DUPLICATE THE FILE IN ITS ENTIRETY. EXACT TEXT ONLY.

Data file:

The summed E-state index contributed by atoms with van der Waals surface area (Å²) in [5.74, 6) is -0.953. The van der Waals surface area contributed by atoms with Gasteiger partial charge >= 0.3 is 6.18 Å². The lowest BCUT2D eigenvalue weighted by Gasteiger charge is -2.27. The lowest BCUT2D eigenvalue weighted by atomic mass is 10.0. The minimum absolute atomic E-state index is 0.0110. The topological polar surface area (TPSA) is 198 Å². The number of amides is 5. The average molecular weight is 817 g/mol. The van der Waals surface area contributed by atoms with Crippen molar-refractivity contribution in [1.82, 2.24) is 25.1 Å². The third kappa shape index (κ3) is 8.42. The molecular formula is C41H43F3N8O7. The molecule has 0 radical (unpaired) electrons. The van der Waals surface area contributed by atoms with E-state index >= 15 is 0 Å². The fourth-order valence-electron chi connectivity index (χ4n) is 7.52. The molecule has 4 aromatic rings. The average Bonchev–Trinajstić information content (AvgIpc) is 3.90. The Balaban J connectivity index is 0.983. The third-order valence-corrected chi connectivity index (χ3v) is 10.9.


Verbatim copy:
The summed E-state index contributed by atoms with van der Waals surface area (Å²) in [5.74, 6) is -0.953. The van der Waals surface area contributed by atoms with Gasteiger partial charge >= 0.3 is 6.18 Å². The lowest BCUT2D eigenvalue weighted by Gasteiger charge is -2.27. The lowest BCUT2D eigenvalue weighted by atomic mass is 10.0. The minimum absolute atomic E-state index is 0.0110. The topological polar surface area (TPSA) is 198 Å². The number of amides is 5. The average molecular weight is 817 g/mol. The van der Waals surface area contributed by atoms with Crippen molar-refractivity contribution in [1.82, 2.24) is 25.1 Å². The third kappa shape index (κ3) is 8.42. The molecular formula is C41H43F3N8O7. The molecule has 0 radical (unpaired) electrons. The van der Waals surface area contributed by atoms with E-state index >= 15 is 0 Å². The fourth-order valence-electron chi connectivity index (χ4n) is 7.52. The molecule has 4 aromatic rings. The average Bonchev–Trinajstić information content (AvgIpc) is 3.90. The Balaban J connectivity index is 0.983. The third-order valence-corrected chi connectivity index (χ3v) is 10.9.